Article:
I love flea markets and farmers markets and junk sales and antiques fairs, because I never know what I’m going to find. That includes Irish markets, where it’s even more likely that I’ll find something unlikely and unexpected. The Skibbereen (West Cork, Ireland) Saturday market is no exception. This was the second year I’ve been there, and I always come away with something. Lots of somethings, in fact.
The food products are amazing, but that’s for another blog. They also sell live poultry there (I don’t have much use for a duck, now, do I?), and there are always a couple of junk stalls. Oh, and the guy selling hand-carved magic wands. Yes, I bought one, made of bog oak, which is supposed to be wood a thousand years old, pulled out of a bog.
One of the sort-of antique stalls was run by an English couple. I first spotted an old book on a pile there and was of course drawn to it, and we started chatting. Turns out the husband has written a mystery about the discovery of a Viking horde on a beach somewhere, so we had something in common. And yes, I bought the old book I had first seen: It’s called:
A Grammar of Rhetoric, and Polite Literature; Comprehending the Principles of Language and Style, the Elements of Taste and Criticism: with Rules for the Study of Composition and Eloquence; Illustrated by Appropriate Examples.
It was written by one Alexander Jamieson, published in London in 1818. There’s a hand-written inscription which I think says (it’s in Latin) it was given as a prize to an outstanding student named David Sherlock in August 1830 (it doesn’t look as though young David used it much). It’s bound in red leather with gold stamping, and the edges of the pages are gilt.
My initial impression, upon opening the book at a random page, was that one would have to have a pretty impressive education simply to read any part of it. This is not a primer for beginners!
But reading even the index is immensely entertaining (no, I will not claim to have read the book yet). Some chapter headers might come from a modern document on “How to Write,” while others sound absurd. A few samples:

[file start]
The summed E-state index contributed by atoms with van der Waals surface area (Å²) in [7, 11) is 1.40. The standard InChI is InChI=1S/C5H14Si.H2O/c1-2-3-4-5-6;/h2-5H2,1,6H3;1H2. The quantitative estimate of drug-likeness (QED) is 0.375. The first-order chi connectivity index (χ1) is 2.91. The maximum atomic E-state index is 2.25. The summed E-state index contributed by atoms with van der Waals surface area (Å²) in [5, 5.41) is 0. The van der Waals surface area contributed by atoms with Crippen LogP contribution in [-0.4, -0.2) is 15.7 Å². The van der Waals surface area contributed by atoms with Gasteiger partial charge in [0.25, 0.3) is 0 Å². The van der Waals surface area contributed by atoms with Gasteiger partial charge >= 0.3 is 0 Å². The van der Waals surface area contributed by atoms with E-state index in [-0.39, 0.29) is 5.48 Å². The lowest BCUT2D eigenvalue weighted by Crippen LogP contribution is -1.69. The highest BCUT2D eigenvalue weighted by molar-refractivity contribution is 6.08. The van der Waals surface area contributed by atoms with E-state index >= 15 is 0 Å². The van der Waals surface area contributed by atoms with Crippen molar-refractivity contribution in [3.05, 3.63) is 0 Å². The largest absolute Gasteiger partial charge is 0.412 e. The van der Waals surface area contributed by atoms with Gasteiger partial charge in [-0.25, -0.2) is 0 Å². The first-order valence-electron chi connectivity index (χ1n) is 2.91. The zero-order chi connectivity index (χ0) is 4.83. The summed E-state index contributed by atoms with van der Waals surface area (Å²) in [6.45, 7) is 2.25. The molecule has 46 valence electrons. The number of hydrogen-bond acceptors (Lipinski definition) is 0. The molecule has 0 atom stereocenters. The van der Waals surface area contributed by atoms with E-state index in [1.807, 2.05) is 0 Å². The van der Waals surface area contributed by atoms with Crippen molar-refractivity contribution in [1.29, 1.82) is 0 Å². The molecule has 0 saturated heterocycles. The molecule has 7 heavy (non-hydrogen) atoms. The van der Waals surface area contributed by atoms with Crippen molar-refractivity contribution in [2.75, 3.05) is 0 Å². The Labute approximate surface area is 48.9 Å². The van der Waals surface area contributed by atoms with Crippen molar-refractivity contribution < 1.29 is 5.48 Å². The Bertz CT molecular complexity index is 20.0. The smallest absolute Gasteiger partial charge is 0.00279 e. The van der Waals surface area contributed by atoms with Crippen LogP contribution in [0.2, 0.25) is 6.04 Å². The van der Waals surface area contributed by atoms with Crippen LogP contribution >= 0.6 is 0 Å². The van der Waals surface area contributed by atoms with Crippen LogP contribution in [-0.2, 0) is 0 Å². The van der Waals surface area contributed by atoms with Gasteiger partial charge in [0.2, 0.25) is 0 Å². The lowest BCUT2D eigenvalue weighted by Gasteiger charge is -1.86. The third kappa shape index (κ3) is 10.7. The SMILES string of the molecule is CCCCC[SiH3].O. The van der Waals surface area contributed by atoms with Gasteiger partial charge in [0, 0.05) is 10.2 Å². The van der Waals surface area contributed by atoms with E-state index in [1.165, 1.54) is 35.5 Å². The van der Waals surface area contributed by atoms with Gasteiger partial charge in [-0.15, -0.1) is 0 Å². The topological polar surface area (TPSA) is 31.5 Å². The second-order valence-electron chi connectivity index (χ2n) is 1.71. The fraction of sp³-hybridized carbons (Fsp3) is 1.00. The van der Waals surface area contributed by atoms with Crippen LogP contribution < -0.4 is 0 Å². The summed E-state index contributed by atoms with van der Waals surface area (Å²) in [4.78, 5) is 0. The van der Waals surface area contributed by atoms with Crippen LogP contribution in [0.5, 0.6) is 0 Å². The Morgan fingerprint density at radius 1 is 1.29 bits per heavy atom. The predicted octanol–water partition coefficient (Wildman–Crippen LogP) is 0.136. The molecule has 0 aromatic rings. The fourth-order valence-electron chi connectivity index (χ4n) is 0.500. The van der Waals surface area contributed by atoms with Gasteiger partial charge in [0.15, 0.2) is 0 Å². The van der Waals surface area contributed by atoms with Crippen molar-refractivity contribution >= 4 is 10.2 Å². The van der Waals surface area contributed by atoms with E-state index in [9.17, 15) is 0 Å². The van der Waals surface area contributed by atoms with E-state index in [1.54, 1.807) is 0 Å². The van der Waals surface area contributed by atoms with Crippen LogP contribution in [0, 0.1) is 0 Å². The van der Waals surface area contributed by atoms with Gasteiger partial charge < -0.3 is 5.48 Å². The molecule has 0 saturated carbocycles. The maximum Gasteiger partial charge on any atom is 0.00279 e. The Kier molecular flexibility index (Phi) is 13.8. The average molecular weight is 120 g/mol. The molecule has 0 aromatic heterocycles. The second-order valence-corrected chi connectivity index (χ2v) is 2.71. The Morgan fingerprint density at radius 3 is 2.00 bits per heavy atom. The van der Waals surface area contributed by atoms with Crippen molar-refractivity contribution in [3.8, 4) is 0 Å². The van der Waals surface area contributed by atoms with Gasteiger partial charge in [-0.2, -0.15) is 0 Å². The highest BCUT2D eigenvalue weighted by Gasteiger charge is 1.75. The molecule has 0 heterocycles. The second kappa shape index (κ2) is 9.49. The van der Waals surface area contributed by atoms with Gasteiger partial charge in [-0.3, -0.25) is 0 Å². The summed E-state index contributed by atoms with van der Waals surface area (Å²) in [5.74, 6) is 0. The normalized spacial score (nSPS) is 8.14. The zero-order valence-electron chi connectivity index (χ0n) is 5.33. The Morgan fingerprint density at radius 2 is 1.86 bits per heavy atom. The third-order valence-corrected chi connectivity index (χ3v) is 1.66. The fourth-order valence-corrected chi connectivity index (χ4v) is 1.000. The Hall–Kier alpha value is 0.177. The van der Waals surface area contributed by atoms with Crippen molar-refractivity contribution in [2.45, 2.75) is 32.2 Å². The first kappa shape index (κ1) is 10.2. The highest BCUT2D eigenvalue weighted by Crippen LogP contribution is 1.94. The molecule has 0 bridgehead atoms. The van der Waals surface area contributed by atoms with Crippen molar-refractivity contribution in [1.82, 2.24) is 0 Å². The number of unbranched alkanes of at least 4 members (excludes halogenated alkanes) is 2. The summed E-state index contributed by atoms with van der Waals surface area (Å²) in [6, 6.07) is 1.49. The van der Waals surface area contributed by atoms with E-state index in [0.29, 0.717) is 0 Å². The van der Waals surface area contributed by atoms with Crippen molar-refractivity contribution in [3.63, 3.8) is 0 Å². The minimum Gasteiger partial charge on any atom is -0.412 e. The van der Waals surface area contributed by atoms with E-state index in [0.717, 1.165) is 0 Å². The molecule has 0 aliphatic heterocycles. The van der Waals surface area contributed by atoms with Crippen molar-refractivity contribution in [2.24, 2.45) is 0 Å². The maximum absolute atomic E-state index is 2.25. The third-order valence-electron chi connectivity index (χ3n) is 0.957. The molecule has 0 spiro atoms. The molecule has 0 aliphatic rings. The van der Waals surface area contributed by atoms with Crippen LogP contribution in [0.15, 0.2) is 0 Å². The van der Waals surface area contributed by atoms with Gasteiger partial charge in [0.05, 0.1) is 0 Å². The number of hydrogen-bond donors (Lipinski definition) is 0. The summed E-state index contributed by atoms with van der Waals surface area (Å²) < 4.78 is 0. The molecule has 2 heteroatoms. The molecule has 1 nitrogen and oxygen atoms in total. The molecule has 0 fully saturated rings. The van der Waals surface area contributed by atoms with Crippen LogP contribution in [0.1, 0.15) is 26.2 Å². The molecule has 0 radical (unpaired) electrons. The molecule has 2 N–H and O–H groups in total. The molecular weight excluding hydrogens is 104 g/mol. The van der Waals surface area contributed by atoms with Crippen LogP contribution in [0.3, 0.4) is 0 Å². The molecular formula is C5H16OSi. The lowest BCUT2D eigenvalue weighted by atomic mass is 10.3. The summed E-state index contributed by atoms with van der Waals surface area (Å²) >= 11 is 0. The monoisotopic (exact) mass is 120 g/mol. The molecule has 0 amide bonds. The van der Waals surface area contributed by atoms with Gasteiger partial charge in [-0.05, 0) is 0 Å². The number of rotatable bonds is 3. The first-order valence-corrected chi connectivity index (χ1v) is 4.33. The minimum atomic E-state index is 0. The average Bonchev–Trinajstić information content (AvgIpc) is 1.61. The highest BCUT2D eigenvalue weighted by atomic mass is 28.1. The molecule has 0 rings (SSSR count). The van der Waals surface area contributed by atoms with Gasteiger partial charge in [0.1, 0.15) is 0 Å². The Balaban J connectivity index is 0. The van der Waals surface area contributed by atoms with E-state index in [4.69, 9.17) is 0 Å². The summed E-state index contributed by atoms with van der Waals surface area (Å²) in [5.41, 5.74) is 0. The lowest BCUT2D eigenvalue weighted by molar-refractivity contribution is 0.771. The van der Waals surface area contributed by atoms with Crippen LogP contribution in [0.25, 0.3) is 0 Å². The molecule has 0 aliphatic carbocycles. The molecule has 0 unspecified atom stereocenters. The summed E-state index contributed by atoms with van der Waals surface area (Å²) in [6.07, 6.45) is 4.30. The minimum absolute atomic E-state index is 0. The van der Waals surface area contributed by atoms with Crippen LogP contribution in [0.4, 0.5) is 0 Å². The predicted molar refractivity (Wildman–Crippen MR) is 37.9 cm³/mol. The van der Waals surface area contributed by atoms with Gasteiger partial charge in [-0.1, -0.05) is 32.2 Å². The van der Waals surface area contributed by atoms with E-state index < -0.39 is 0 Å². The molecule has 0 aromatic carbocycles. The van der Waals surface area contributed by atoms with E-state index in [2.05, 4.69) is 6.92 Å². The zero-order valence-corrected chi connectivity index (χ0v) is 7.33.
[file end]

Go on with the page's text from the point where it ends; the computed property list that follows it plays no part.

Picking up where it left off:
Under characteristics of style: “The Nervous and the Feeble of the same Import with the Concise and the Diffuse.” Huh? Of course, “An Author may write simply and yet not beautifully.” On a more reasonable note, “The Foundation of all good Style, is good Sense, accompanied with a lively Imagination.”
There are sections on Historical Writing and Philosophical Writing. There is an entire section devoted to “On the Nature and Structure of Sentences, the General Principles of Perspicuity, and the Harmony of Periods.” Then there’s a chapter on “The Various Species of the Unintelligible,” which begins with “The unintelligible, from want of meaning in the writer, proceeds from vacuity of thought.” The writer seems to be saying, think before you write. Good idea.
When we arrive at the part about the Harmony of Periods, the writer says,
Those words are most agreeable to the ear which are composed of smooth and liquid sounds, where there is a proper intermixture of vowels and consonants; without too many harsh consonants grating upon each other or too many open vowels in succession, to cause a hiatus or disagreeable aperture of the mouth.
I could happily go on, for the small book is nearly 400 pages long, but I think you get the drift. Our man Jamieson was a Scotsman, a schoolmaster, a teacher; he went bankrupt and then became an actuary (rhetoric doesn’t pay the bills?). This little grammar was very successful when published, and there were at least 53 American editions. It would have been used in colleges and was widely quoted (and even used for female education!).
Clearly the methods of teaching writing have changed since 1818, but I’ve always thought that something was lost when we stopped reading the old classics, if only for the sounds of the words. I think it bears thinking about, if we as writers want to reclaim what Jamieson calls “the music of the sentence.”
The second book in the County Cork Mystery Series, coming February 2014